Majority rule

As a result of Tuesday’s midterm elections, the nation finds itself under a Republican-controlled Congress and presidency. This is a little disconcerting.

With Republicans being the majority in both the House and Senate, it is far more likely that the will of President Bush will be forced upon the American citizens without a whole lot of discussion or compromise. Unfortunately, with the economy in shambles and a possible war with Iraq looming, now is when the wishes of the people need to be considered.

The country can only hope that members of the Legislature listen to their constituents and do not resort to partisan politics. Many races were close, and nearly as many people did not vote Republican as those who did.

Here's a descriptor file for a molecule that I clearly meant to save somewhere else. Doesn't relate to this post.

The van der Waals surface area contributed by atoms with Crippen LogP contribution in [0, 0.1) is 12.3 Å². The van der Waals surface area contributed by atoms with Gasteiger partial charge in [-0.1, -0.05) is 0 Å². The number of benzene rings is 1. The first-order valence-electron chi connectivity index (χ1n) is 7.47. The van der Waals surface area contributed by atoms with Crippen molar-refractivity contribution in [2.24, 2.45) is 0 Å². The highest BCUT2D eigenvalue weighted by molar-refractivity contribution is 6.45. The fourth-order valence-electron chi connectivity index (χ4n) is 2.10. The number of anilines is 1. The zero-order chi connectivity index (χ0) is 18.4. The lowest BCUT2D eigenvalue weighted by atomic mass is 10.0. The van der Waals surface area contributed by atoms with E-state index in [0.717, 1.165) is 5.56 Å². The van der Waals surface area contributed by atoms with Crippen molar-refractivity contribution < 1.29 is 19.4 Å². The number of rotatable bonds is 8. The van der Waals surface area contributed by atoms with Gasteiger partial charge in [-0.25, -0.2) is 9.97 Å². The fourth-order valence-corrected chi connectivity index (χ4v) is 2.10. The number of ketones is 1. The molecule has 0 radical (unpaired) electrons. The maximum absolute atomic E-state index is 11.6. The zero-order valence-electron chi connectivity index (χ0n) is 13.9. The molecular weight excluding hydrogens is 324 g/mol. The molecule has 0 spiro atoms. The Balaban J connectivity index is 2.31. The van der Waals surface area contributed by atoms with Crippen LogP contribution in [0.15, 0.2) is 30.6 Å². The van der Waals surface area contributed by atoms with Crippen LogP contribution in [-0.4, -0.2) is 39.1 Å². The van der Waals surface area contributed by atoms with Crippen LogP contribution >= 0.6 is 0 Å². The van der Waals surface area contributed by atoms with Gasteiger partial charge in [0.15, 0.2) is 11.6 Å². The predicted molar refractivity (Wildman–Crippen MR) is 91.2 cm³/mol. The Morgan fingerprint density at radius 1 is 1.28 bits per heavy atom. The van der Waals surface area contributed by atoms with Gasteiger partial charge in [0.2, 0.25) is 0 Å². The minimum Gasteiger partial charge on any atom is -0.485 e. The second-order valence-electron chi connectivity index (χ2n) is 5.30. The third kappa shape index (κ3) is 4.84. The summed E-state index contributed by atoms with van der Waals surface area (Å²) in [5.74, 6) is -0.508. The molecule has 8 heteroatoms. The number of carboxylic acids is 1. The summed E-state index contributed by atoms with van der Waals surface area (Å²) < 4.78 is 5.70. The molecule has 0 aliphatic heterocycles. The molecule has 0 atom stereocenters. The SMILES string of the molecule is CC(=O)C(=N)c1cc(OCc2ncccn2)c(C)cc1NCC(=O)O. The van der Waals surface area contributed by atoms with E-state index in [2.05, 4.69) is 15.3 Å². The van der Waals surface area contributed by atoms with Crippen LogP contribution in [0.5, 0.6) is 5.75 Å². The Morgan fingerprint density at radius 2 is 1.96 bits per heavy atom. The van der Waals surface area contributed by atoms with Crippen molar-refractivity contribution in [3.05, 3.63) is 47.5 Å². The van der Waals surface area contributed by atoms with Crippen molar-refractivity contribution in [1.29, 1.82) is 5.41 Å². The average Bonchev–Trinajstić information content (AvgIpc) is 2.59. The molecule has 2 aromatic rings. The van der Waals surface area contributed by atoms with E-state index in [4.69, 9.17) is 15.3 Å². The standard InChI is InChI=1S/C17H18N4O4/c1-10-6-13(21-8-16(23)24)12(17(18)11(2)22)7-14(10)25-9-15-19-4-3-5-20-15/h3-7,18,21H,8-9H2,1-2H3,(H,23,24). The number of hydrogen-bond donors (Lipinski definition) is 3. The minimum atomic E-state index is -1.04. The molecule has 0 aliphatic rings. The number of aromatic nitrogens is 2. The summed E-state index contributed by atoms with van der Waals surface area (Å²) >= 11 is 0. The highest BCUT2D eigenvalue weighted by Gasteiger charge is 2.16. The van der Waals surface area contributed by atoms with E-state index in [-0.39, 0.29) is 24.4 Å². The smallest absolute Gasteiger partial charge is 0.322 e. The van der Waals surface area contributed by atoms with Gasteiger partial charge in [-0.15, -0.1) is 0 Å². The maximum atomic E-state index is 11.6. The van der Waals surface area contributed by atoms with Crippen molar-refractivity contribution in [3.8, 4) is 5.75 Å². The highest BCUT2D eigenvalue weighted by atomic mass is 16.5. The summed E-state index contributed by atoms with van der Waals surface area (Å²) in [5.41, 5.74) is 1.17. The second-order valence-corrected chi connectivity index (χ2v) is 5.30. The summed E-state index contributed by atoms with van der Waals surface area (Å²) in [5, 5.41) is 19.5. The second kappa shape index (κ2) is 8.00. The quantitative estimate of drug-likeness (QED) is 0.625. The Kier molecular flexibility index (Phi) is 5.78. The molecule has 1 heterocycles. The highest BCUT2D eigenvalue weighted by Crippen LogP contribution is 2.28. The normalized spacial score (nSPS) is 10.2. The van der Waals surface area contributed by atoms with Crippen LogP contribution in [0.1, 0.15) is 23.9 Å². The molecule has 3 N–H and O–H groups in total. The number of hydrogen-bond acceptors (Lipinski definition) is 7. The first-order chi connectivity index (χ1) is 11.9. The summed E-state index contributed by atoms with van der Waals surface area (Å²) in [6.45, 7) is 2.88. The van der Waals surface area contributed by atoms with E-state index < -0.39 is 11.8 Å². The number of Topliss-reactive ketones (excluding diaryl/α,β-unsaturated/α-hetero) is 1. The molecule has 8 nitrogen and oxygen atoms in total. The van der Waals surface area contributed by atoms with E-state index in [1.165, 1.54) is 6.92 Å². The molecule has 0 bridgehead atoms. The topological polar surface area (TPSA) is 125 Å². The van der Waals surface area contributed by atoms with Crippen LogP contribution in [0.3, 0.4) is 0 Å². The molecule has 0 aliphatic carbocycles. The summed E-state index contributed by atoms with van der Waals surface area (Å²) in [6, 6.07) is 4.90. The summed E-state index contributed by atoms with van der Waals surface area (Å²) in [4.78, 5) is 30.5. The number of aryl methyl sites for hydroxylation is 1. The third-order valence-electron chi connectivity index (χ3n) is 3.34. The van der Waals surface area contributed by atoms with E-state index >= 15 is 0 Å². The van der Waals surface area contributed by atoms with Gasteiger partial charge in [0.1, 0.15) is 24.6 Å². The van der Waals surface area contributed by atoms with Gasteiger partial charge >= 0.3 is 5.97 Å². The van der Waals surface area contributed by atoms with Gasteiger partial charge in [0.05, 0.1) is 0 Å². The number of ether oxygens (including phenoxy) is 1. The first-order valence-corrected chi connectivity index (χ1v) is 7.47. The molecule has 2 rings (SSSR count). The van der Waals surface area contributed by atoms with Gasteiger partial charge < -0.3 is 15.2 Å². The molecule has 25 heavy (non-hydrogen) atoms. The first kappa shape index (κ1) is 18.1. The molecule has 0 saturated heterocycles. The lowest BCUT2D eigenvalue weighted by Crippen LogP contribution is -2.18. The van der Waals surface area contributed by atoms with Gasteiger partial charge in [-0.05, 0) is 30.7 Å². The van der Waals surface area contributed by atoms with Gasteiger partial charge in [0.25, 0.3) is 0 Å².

Also, with third party candidates receiving votes, some winners did not even receive a majority of votes. It is imperative that these people, not just those who support Republican causes, are heard.

It is up to the Democrats to revamp and refocus for the 2004 elections. With such a split between the liberal and moderate Democrats, it is difficult for voters to have faith in the party. If they can do this, the country will have a more balanced Legislature, which would lead to more debate on crucial issues.

Until then, we must be confident that out leaders will represent their constituents, and not Bush. It is too uncertain a time to play partisan politics and place democracy on the back burner.